When my wife and I were first married, Christmas cards were an enormous deal.
Every card would be personally handcrafted. We would etch them on parchment, paint them on canvas, pound them out on a thin sheet of copper. One year, every card was crocheted.
For some recipients, we would inscribe an original poem. For others, we would send an audio card, featuring us singing in perfect harmony while playing ukuleles.
I would get a tingle of holiday spirit every time we would put a stamp on another slice of Christmas and send it off to a beloved friend or relative.
When children arrived, the Christmas card tradition became more difficult. It was hard to carve out enough time; eventually we gave in and used pre-purchased cards. Still, we wanted everyone to know that they were special, and each card included a long personal message.
It wasn’t long before writer’s cramp took hold, however, and each card no longer included a personal message, though they were personally signed by Steve, Michelle, Ben, Kurt and whatever pet we had at the time.
We tried including a Christmas letter one year, printing off a hundred of the things and slipping them inside “Have a Very Ziggy Christmas” cards, but when my mom admitted that she dozed off somewhere around page two, we realized that our very special friends weren’t very interested in the dull minutiae (“... and in March, Steve had a perfect checkup from the dentist, though the hygienist urged him to floss more regularly”).
Eventually, we settled on the family photo cards, where you take one picture of the kids, set it in front of a Christmas background, put “Have a Merry Festivus” in block letters and poof, you’re done, postcard style. Everything but the addressing.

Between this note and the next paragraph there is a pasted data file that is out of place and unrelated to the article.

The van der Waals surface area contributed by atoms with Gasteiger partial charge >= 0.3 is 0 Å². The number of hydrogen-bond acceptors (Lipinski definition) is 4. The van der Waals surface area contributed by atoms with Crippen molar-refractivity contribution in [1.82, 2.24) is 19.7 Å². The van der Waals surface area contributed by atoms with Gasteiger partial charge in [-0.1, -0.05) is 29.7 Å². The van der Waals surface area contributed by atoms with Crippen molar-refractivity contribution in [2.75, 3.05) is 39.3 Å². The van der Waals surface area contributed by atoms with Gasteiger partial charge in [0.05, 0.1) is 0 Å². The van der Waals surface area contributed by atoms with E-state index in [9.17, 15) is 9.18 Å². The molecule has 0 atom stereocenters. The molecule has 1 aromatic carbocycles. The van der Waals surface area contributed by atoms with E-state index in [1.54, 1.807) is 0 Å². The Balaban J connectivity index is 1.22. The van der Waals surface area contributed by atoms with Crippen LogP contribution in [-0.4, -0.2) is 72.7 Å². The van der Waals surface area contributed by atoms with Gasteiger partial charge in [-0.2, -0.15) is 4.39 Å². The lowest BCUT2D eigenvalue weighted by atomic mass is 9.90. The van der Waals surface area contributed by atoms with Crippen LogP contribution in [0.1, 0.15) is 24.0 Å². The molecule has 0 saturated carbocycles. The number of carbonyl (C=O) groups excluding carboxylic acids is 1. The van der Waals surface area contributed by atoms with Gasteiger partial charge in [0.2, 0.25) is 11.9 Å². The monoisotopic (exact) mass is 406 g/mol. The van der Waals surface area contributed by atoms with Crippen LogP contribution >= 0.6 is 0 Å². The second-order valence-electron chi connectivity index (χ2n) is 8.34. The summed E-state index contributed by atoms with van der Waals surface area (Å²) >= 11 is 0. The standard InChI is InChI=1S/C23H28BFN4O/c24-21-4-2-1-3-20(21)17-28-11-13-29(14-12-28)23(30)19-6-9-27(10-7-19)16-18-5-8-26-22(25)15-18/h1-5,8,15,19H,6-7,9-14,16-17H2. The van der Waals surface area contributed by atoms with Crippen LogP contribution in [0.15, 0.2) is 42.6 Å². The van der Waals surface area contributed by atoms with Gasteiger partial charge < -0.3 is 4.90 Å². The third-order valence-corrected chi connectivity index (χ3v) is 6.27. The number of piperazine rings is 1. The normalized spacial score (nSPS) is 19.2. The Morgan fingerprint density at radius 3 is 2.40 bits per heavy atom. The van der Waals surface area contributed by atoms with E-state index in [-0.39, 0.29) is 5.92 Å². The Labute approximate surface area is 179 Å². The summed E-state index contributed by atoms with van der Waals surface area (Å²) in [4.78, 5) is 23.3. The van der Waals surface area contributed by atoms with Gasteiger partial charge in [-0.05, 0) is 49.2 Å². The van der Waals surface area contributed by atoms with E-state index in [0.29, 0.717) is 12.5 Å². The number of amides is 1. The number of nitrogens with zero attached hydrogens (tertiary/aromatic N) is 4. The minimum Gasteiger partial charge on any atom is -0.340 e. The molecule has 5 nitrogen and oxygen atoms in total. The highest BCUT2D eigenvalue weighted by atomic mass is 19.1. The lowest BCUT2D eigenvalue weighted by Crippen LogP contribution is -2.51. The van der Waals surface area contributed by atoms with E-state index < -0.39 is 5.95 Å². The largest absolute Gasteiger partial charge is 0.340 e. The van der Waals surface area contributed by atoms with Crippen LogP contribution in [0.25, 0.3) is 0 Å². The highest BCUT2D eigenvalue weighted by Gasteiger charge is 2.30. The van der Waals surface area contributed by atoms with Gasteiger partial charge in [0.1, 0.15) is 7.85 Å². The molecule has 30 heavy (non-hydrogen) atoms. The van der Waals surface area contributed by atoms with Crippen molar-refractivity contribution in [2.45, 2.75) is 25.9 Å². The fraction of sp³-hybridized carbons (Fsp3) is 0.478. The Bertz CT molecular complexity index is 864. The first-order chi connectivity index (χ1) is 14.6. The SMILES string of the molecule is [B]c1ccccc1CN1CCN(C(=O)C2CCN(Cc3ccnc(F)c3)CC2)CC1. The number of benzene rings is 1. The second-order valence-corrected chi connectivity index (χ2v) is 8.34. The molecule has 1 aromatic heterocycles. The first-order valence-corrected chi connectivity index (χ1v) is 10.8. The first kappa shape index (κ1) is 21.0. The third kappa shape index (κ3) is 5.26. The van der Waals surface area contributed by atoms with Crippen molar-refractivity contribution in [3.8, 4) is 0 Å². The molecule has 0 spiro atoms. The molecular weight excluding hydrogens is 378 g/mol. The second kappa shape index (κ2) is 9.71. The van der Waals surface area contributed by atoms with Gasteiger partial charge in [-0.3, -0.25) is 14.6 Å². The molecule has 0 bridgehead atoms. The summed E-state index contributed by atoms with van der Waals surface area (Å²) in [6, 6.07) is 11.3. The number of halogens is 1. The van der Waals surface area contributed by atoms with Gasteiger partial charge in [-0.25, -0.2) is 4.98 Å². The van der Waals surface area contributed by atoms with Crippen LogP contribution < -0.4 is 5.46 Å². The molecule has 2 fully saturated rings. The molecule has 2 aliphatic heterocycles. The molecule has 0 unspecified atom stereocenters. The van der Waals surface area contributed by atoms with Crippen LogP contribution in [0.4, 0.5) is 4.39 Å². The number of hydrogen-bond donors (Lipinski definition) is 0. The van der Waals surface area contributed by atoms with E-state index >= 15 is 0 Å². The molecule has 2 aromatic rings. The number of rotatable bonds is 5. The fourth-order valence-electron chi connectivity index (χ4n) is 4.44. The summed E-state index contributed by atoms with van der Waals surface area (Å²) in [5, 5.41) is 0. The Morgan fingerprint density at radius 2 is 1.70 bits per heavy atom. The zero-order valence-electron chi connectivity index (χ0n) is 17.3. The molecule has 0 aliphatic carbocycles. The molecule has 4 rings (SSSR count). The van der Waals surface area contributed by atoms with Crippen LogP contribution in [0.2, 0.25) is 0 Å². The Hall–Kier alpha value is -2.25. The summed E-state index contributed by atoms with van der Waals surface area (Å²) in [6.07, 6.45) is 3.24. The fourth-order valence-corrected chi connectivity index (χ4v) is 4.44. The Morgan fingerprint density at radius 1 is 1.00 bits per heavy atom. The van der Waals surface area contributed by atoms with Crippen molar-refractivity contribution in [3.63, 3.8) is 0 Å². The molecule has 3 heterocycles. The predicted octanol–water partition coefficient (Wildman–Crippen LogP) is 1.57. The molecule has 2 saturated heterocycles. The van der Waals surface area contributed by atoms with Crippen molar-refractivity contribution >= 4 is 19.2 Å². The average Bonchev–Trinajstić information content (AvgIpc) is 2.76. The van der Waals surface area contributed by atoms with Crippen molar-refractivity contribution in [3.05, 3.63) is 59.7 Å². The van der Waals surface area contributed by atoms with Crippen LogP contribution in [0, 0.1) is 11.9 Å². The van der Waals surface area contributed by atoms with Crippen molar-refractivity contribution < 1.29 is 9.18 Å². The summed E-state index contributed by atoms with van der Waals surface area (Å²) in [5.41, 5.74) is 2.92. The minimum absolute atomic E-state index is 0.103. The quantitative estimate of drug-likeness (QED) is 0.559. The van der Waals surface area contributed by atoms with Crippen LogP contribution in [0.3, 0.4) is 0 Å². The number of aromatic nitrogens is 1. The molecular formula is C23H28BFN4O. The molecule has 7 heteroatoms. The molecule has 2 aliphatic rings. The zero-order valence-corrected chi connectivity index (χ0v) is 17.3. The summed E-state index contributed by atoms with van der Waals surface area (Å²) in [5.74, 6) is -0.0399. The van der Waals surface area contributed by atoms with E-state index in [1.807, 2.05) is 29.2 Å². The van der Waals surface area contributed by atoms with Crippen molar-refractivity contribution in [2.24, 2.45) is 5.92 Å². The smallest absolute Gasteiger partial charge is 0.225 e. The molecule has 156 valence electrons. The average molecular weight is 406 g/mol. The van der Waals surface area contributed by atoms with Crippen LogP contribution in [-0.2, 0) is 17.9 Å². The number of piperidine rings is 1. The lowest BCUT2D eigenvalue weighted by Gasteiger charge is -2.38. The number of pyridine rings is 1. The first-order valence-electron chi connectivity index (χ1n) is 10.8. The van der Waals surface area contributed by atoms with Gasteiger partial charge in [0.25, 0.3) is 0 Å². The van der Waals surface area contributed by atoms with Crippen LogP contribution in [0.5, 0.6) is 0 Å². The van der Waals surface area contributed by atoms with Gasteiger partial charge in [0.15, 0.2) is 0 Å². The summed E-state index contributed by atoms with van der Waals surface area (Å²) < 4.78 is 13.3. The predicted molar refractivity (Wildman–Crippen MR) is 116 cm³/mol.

When you do several dozen of these things, though, the addressing can be time consuming. People move every year, too, and for a number of distant friends the only contact we would have from them would be their own yearly Christmas card. There’s nothing more sad than a Christmas card returned to sender “address unknown.”
With postage budgets tight, and time constraints growing — work, family, shopping, home repair, court-ordered community service — we recently went to an email Christmas card. We put together several photos from throughout the year, added one heartfelt personal message, pressed send, and voila.
It seemed popular and it only took up a few bytes of room in cyberspace; no need for the recipients to find space to hang or display it; no need to feel that twinge of guilt when the card is eventually (or immediately) thrown away.
Last year, I’m not sure what happened, but time got away from us. No cards were sent, of any fashion. No pictures. No links to heartwarming YouTube videos. I tossed up a Facebook status update of “Merry Christmas. Don’t shoot your eye out,” and that was it.
We felt terrible. So many friends had taken the time and effort to send us a piece of their lives, be it a few words or a picture or even just a stamp on a card with a return address label attached. Just a little something that for a moment evoked memories of times well spent with people who remain special in our hearts, no matter the distance that separates us.
We vowed not to have that feeling again this year. We would go back to our roots, with hand-calligraphed notes, individually made for each friend.
Unfortunately, Thanksgiving travel pushed back our time table. Then there was an early deadline at work, and sickness in the house. There was the leak in the bathroom, the car broke down, and we really had to catch up on “Breaking Bad” before someone spoiled the finale.
To make a long story short, we didn’t get out any cards again this year. Not a one. Not to our sainted mothers. Not to our best friends from college. Not to each other. Late on Christmas Eve I tweeted “Merry Xmas to all, and to all a good night,” to all 11 of my Twitter followers (Xmas takes up five fewer characters than Christmas!).
It’s not that we love you all any less. In fact we love you more, because you keep sending us cards, even without positive reinforcement from us. If it makes you feel better, we feel worse for every card that comes.
Next year we’ll get out our own cards, even if we have to start in June. I promise. Probably.
Email Steve Ouellette:firstname.lastname@example.org